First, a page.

Prince Of Penzance beating Max Dynamite in the Melbourne Cup© Photo Healy Racing
Australian trainer Darren Weir has been disqualified for four years after choosing not to contest charges of possession of devices used to deliver electric shocks to horses.
Earlier this week, Racing Victoria stewards sought a lengthy ban after concluding their show cause notice hearing, where the Melbourne Cup winner decided not to challenge the charges issued against him.
On Wednesday morning, the Racing Appeals and Disciplinary (RAD) Board found Weir guilty of three charges of possessing an electric or electronic apparatus capable of affecting the performance of a horse, and one charge of conduct prejudicial to the image, interests or welfare of racing.
The disqualification will come into effect immediately.
Jamie Stier, Racing Victoria’s executive general manager of integrity, said: “Mr Weir will not be permitted to participate in the racing industry in any way over the four-year period, including, but not limited to, his participation in the training of horses, attending race meetings and licensed premises and deriving any benefit from the industry.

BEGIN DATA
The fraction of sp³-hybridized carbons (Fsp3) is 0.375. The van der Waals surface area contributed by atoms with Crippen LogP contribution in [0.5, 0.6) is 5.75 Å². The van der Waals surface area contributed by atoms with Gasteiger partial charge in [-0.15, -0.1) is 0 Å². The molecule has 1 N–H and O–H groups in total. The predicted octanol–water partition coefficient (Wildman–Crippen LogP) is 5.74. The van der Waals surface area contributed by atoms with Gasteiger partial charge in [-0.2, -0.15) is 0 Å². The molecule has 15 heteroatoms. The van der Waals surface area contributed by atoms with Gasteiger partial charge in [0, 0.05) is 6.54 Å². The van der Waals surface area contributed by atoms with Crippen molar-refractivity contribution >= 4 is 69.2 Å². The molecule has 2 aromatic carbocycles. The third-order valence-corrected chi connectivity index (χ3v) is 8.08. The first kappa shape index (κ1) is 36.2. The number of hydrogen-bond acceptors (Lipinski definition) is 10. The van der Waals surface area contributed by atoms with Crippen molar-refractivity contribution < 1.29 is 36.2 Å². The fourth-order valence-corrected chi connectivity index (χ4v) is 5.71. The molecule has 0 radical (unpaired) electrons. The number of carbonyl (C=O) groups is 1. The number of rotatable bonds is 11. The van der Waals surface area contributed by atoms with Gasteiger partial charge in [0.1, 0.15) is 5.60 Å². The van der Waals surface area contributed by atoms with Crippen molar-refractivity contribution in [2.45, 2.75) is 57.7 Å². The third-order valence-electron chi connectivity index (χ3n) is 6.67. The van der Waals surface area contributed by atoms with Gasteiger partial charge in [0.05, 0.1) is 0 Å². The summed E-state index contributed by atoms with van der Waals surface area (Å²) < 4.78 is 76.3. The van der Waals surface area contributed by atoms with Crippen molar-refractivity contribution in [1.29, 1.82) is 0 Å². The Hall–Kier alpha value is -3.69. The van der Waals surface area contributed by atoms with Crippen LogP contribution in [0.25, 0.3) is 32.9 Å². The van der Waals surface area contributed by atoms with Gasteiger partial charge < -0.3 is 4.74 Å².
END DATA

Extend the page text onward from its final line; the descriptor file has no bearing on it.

“In the interests of Mr Weir’s owners and staff and the welfare of horses, the stewards have granted permission for licensed trainer Michael Leonard to assume care of Mr Weir’s horses for a period of up to 28 days whilst discussions continue for a permanent solution.
“During this 28-day period, Mr Leonard will be permitted to oversee the training of horses at Forest Lodge Stables, however he will not be permitted to nominate horses transferred to him from Mr Weir for any race or official trial.
“Given the size of Mr Weir’s stables, the stewards have also granted an extended period of 10 business days for Mr Weir to coordinate the transfer of horses from his care.”
Four devices, known as “jiggers”, were discovered during a police search on two properties last week.
Weir is one of Australia’s most successful trainers and sent out the 2015 Melbourne Cup winner Prince of Penzance, who was famously partnered by Michelle Payne, the first woman to win the coveted prize.
Fellow trainer Jarrod McLean is to fight a similar case, while a charge of failing to assist stewards laid against a third man, Tyson Kermon, is not being pursued.